The past two years have been night-and-day different for investors. In 2021, the benchmark S&P 500 (^GSPC 0.23%) endured no more than a 5% correction, with the Dow Jones Industrial Average (^DJI -0.17%) and Nasdaq Composite (^IXIC 0.34%) being lifted to new highs.

Meanwhile, in 2022, the Dow, S&P 500, and Nasdaq Composite all entered respective bear markets, with the three indexes delivering their worst full-year returns since the Great Recession. The growth-oriented Nasdaq was hit particularly hard, with the index losing a third of its value.

A bear figurine set atop newspaper clippings depicting a plunging stock chart and declining quarterly bar chart.

Image source: Getty Images.

Although moves lower in the market can be unnerving, they're more commonplace than you probably realize. There have been 39 separate double-digit percentage declines in the S&P 500 since the beginning of 1950, according to data from sell-side consultancy company Yardeni Research. That's one correction, on average, every 1.87 years.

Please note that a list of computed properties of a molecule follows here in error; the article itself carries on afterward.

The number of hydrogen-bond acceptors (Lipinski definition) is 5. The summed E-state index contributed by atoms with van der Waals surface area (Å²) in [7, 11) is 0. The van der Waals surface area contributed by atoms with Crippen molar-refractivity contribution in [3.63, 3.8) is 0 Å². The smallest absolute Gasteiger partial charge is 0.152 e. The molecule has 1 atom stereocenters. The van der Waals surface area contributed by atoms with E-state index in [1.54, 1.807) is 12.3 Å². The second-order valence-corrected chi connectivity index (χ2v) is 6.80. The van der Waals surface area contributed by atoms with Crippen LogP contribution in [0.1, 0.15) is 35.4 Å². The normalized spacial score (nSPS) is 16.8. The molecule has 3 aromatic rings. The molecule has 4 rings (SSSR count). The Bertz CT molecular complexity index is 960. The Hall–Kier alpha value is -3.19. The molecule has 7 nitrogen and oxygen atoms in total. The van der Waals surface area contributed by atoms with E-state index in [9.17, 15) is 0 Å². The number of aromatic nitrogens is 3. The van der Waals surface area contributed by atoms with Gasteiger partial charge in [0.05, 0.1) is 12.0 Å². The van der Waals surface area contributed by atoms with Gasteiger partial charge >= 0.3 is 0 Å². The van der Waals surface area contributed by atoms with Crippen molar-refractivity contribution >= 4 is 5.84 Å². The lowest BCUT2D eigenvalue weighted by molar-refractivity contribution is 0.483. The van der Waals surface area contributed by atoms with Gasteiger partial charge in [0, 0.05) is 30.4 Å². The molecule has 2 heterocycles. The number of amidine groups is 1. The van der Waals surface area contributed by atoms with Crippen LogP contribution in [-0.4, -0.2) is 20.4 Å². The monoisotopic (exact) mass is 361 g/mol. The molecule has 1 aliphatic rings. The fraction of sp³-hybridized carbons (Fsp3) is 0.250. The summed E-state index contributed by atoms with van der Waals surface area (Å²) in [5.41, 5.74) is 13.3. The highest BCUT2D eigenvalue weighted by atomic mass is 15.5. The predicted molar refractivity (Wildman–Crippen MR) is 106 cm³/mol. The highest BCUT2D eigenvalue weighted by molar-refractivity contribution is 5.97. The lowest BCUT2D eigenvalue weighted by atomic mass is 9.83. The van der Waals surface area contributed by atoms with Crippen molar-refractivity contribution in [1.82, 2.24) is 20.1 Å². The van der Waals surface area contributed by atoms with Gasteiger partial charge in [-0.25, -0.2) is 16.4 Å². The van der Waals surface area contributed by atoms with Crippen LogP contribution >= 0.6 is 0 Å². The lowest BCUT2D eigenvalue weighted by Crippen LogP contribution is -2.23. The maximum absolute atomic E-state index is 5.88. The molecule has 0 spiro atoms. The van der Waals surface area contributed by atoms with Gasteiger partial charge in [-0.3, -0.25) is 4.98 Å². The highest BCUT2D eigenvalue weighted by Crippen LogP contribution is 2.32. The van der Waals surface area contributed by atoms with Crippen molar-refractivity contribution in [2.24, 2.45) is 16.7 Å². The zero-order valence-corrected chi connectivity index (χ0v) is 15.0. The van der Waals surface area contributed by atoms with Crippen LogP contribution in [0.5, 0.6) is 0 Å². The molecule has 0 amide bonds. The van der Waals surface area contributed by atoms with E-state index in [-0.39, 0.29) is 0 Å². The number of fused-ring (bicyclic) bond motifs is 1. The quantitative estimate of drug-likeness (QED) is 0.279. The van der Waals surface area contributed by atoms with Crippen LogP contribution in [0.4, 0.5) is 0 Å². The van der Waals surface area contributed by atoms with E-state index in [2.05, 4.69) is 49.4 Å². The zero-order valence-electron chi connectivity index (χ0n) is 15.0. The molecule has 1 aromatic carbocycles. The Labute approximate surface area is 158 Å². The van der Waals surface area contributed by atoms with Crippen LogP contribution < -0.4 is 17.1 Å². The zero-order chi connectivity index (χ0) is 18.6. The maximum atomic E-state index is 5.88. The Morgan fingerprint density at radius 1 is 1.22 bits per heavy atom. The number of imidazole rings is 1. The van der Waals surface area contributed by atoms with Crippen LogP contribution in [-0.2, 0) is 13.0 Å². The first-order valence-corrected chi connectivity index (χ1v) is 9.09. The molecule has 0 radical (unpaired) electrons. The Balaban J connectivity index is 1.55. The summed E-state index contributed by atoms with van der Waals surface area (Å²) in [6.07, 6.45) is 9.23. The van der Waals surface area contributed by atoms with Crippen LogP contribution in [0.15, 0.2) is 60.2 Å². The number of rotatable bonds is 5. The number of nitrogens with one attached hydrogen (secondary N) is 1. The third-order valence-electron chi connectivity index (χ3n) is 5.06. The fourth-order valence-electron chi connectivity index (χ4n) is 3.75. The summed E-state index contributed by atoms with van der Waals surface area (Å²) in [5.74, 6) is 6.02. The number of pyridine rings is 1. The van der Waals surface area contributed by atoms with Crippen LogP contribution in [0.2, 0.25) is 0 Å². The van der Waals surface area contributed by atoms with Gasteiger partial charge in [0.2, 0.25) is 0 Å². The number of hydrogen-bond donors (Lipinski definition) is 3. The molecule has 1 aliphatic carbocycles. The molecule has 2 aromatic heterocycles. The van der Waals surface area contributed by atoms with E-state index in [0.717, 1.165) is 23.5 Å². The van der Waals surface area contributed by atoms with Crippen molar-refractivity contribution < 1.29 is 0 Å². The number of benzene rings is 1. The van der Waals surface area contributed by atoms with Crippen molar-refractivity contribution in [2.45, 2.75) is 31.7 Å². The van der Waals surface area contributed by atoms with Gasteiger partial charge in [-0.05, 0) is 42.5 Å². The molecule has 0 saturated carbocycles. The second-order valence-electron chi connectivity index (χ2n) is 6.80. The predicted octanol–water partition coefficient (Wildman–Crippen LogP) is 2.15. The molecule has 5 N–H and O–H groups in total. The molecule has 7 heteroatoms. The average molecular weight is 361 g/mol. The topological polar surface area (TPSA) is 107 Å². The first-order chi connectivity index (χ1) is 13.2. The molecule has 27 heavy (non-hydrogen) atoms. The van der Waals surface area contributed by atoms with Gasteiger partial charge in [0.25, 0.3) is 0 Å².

But the data point that tends to eat at investors isn't when corrections or bear markets will occur so much as when they'll end. Although there isn't an indicator or metric that will conclusively tell investors precisely when a bear market will bottom, there is a stock market indicator that hasn't been wrong after World War II, which has a phenomenal track record of predicting which collective direction stocks will head next.

This stock market indicator has been infallible for nearly eight decades

In the more than 77 years since World War II ended, there have been 13 bear markets. Although there's no rhyme or reason as to how much these 13 bear markets have ultimately declined, there is a well-defined pattern when it comes to bear markets finding a bottom.

According to data from Chief U.S. Strategist Ed Clissold of Ned Davis Research, the common theme the previous 12 bear markets shared (i.e., excluded the current bear market) is they didn't bottom until an official recession was declared by an eight-economist panel of the National Bureau of Economic Research (NBER). 

As you can see from the table below, it's taken a median of 5.3 months, and an average of nearly 6 months, for every bear market after World War II to find its bottom.

Bear Market Start Recession Start Recession Start to Bear End (Months)
Jun. 15, 1948 Nov. 30, 1948 6.4
Jan. 5, 1953 Jul. 31, 1953 1.5
April 6, 1956 Aug. 31, 1957 1.7